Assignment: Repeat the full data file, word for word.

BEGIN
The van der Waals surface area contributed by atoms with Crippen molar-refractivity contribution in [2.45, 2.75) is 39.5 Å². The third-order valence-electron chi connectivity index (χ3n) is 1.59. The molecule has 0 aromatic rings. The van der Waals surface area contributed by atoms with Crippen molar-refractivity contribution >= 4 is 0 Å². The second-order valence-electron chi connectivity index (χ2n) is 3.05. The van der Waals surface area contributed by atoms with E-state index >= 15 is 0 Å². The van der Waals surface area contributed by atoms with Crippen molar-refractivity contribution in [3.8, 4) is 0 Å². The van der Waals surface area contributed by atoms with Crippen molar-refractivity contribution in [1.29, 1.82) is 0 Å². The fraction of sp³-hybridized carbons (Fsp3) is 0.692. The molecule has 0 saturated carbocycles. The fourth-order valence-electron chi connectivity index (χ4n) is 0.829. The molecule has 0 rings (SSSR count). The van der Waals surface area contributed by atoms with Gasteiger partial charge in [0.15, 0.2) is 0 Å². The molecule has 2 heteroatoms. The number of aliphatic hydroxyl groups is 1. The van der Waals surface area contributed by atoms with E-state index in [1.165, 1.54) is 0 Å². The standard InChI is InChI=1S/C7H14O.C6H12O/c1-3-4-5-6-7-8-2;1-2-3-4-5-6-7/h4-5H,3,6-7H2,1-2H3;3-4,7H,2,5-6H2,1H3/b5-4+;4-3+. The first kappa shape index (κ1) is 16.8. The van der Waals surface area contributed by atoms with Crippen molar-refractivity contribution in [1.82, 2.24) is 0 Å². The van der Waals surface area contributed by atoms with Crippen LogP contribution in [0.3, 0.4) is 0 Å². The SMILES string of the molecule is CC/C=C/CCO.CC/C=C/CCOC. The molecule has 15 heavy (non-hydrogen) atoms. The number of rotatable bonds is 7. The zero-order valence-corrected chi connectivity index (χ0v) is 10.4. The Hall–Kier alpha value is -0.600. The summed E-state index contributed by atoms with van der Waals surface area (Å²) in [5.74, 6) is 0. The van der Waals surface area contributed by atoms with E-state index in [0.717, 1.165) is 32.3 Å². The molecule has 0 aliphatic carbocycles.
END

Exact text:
The van der Waals surface area contributed by atoms with Crippen molar-refractivity contribution in [2.45, 2.75) is 39.5 Å². The third-order valence-electron chi connectivity index (χ3n) is 1.59. The molecule has 0 aromatic rings. The van der Waals surface area contributed by atoms with Crippen molar-refractivity contribution >= 4 is 0 Å². The second-order valence-electron chi connectivity index (χ2n) is 3.05. The van der Waals surface area contributed by atoms with E-state index >= 15 is 0 Å². The van der Waals surface area contributed by atoms with Crippen molar-refractivity contribution in [3.8, 4) is 0 Å². The van der Waals surface area contributed by atoms with Crippen molar-refractivity contribution in [1.29, 1.82) is 0 Å². The fraction of sp³-hybridized carbons (Fsp3) is 0.692. The molecule has 0 saturated carbocycles. The fourth-order valence-electron chi connectivity index (χ4n) is 0.829. The molecule has 0 rings (SSSR count). The van der Waals surface area contributed by atoms with Gasteiger partial charge in [0.15, 0.2) is 0 Å². The molecule has 2 heteroatoms. The number of aliphatic hydroxyl groups is 1. The van der Waals surface area contributed by atoms with E-state index in [1.165, 1.54) is 0 Å². The standard InChI is InChI=1S/C7H14O.C6H12O/c1-3-4-5-6-7-8-2;1-2-3-4-5-6-7/h4-5H,3,6-7H2,1-2H3;3-4,7H,2,5-6H2,1H3/b5-4+;4-3+. The first kappa shape index (κ1) is 16.8. The van der Waals surface area contributed by atoms with Crippen molar-refractivity contribution in [1.82, 2.24) is 0 Å². The van der Waals surface area contributed by atoms with Crippen LogP contribution in [0.3, 0.4) is 0 Å². The SMILES string of the molecule is CC/C=C/CCO.CC/C=C/CCOC. The molecule has 15 heavy (non-hydrogen) atoms. The number of rotatable bonds is 7. The zero-order valence-corrected chi connectivity index (χ0v) is 10.4. The Hall–Kier alpha value is -0.600. The summed E-state index contributed by atoms with van der Waals surface area (Å²) in [5.74, 6) is 0. The van der Waals surface area contributed by atoms with E-state index in [0.717, 1.165) is 32.3 Å². The molecule has 0 aliphatic carbocycles.